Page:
Making policies work

GREAT insights Magazine

Women and entrepreneurship in Africa

October 2016

Sakala, R. 2016. Women and entrepreneurship in Africa. GREAT Insights Magazine - Volume 5, Issue 5. October/November 2016.

Women entrepreneurship has the potential to transform Africa, reducing poverty and foster sustainable development. The author’s experience is that this requires active reforms and support mechanisms to overcome numerous hurdles and unleash this potential.

Entrepreneurship was once considered a man’s domain, but the tide has shifted: for example, more than 9 million US firms are now owned by women, employing nearly 8 million people and generating US$1.5 trillion in sales according to 2015 data from the National Association of Women Business Owners. Yet, women entrepreneurs often struggle with less access to funding for start-ups, although they are often able to do more with less.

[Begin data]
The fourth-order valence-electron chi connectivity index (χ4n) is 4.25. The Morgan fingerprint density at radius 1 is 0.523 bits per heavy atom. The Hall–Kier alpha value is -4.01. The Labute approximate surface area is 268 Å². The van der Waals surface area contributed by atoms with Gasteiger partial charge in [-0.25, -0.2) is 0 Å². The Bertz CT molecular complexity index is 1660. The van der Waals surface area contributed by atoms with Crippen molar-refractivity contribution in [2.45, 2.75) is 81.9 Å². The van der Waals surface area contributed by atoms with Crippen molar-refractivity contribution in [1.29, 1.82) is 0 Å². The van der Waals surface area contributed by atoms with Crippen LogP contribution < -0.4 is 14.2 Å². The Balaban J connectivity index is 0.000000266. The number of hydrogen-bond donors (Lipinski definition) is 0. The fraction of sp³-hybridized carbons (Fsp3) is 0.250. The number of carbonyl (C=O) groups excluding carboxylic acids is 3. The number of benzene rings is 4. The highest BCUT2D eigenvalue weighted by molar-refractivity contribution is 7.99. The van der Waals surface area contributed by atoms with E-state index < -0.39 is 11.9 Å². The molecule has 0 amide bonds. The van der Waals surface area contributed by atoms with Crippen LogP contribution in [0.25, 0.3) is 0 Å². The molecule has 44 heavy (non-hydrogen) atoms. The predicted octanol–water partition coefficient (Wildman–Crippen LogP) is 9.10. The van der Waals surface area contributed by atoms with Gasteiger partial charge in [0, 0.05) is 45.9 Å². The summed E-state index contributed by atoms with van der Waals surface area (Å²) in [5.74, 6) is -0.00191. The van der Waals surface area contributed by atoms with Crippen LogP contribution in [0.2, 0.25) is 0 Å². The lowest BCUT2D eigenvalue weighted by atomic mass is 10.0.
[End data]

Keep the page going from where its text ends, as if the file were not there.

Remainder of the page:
Experts report that women in Africa contribute 70% of food production. They also account for nearly half of all farm labour, and 80-90% of food processing, storage and transport, as well as hoeing and weeding.

One major problem is that women do not own property, required as guarantee to access the sources of financing (loans) to start or invest in a business. Traditionally, women are denied inheritance and property in the name of male family members: husbands, brothers, so that owners of the property in the family are fathers in-law, husbands or brothers.


Current evidence